Legacy IRA Act Q&A
The Legacy IRA Act provides a new charitable planning opportunity for donors age
70 ½ or older. Included in the Consolidated Appropriations Act of 2023, which became law in January, the Legacy IRA Act permits donors, under certain circumstances, to make a Qualified Charitable Distribution (QCD) from an IRA to fund a charitable gift annuity (CGA) or a charitable remainder trust (CRT). Explore our Q&A to facilitate conversations about this new gift planning opportunity with your clients.
What is the “Legacy IRA Act”?
A new law that permits donors to make a one-time tax-free QCD from an IRA in exchange for a life income gift (charitable gift annuity or charitable remainder trust).
Charitable Gift Annuity funded with QCD: A contract between a donor and a charity where the donor transfers assets from an IRA in exchange for the charity’s promise to pay a fixed annuity to the donor and/or spouse for life. When the annuitant(s) passes away, the charity receives the remainder.
Charitable Remainder Trust funded with QCD: A charitable giving vehicle that generates lifetime income for a donor and/or the donor’s spouse through a trust that is established for the lifetime of the beneficiary(ies) or a term of up to 20 years. When the trust ends, the remainder is distributed to one or more charities named in the trust document.
How much can a donor contribute through a QCD to establish a CGA or a CRT?
A maximum of $50,000 to fund one or more gifts at one or more charities in a single tax year. The total amount distributed counts toward the annual $100,000 limit for QCDs. The $50,000 life income gift limit and the $100,000 annual QCD limit will be adjusted for inflation annually beginning in 2024.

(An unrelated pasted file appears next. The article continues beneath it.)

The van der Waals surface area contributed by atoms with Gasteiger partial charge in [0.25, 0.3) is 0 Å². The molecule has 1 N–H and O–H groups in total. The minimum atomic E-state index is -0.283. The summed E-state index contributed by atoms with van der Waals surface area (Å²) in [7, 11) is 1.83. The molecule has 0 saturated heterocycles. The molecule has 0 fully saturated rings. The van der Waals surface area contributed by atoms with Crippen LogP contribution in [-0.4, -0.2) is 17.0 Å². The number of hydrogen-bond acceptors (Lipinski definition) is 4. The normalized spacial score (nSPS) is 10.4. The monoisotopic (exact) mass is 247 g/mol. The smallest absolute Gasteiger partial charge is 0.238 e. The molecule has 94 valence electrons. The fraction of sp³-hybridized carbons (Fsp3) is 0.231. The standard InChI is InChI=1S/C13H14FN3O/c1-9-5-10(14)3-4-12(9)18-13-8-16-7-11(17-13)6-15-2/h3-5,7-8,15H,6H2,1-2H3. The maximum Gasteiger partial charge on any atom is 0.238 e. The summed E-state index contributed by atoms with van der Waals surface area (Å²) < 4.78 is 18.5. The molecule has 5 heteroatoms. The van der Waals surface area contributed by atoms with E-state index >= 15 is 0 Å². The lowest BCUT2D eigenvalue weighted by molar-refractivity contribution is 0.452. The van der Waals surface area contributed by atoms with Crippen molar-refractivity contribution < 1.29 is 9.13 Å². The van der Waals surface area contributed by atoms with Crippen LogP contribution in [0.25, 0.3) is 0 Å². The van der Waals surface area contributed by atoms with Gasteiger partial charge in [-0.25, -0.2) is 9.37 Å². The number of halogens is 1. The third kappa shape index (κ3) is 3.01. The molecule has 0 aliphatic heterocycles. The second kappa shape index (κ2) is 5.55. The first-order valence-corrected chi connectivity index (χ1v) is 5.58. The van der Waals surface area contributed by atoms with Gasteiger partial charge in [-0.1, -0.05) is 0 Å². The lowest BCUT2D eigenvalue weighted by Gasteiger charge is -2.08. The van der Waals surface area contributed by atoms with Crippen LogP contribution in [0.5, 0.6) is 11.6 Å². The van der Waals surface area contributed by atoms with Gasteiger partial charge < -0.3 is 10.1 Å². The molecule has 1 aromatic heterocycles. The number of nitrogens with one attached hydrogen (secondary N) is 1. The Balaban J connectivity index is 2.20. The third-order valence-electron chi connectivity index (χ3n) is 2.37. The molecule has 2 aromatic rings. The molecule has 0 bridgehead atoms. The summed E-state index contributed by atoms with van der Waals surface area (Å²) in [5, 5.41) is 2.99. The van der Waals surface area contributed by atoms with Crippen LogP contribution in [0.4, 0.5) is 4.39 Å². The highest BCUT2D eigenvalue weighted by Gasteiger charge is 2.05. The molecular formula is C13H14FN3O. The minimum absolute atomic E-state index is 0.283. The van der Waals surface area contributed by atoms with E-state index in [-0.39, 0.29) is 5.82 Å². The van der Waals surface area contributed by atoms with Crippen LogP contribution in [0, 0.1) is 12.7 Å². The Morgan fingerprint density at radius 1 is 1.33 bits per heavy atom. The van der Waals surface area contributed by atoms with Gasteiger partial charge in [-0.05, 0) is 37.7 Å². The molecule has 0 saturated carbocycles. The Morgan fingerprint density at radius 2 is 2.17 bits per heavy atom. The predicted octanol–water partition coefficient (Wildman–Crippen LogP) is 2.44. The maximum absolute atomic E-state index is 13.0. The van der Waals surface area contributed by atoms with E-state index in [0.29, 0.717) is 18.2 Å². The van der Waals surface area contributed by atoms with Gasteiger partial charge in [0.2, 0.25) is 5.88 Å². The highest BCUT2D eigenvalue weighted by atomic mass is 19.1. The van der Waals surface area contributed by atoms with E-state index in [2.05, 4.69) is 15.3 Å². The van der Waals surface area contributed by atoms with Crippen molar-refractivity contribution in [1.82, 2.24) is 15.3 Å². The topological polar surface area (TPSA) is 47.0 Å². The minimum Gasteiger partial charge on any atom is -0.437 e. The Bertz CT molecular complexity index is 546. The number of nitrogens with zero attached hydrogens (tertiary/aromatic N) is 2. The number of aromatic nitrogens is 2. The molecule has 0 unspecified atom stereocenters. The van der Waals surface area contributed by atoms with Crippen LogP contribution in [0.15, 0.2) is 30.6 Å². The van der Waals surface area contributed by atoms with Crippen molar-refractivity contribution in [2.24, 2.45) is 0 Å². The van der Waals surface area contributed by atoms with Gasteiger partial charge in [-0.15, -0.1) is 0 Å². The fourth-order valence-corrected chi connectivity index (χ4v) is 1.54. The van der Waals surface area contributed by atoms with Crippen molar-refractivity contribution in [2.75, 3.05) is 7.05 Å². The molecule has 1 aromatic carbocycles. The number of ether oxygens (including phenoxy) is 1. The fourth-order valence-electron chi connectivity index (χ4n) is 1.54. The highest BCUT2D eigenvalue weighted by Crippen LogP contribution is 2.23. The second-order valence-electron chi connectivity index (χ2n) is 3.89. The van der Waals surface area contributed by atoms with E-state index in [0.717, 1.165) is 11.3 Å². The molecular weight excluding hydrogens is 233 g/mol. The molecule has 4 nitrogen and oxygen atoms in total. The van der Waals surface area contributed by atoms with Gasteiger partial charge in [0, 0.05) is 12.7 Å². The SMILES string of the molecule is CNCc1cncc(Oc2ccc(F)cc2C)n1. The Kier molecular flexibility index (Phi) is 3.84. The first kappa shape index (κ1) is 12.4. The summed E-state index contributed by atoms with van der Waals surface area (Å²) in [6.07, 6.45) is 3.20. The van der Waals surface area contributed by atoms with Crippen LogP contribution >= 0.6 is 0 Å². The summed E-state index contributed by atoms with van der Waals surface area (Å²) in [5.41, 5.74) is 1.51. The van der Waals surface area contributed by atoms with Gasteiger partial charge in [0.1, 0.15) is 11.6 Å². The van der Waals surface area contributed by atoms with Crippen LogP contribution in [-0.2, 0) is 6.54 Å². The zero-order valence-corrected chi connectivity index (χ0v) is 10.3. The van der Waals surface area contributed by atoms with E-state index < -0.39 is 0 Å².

How often can a donor use a QCD to fund a life income gift?
Only in one single tax year. While a donor can make QCDs of up to $100,000 annually, the life income QCD can only be used in one year during the donor’s lifetime. However, a donor can make multiple life income QCD gifts during that single tax year, up to the $50,000 maximum.
Will a QCD to a life income plan count toward the donor’s RMD?
Yes. Just like an outright QCD, a QCD to fund a life income gift may count toward the donor’s RMD.
Is there an age requirement?
A donor must be at least age 70½ to be eligible to make a QCD contribution either outright or to fund a CGA or CRT.
Can a donor name other individuals to receive life income payments from CGA or a CRT funded with a QCD?
Only the donor and/or the donor’s spouse may be named as life income beneficiaries when a CGA or a CRT is funded with a QCD.
What is the minimum payout from a QCD life income gift?
The minimum payout for a life income gift funded with a QCD is 5%. Since CGA rates are based on the age of the annuitants, using the rates set by the American Council on Gift Annuities (ACGA) effective January 1, 2023, annuity rates for a single life age 70½ or two lives, both age 70½, will exceed 5%. However, donors should be aware that if one annuitant spouse is under age 70½, the suggested rate may have to be increased to meet the 5% minimum requirement.
Can a donor make an additional contribution to a CRT funded with an IRA QCD?
Additional contributions to a CRT funded with a QCD are not permitted.
Are QCD life income payments taxable?
Yes, all annual payments from CGAs and CRTs funded with QCDs are taxed as ordinary income.
Is the donor eligible for a charitable deduction for a CGA or CRT funded with a QCD?
While the donor cannot claim an income tax deduction, by utilizing the QCD, the donor can lower taxable income, which may provide greater income tax savings in comparison to making a cash gift and claiming an income tax deduction.
Can a donor fund a deferred or flexible deferred CGA with a QCD?
QCDs may only be used to fund standard CGAs.
If you have a client who is interested in supporting the University of Florida with a CGA or a CRT funded with a QCD, please contact UF’s Office of Estate & Gift Planning. We look forward to the opportunity to work with you to leverage this new gift planning opportunity for your charitably-inclined clients.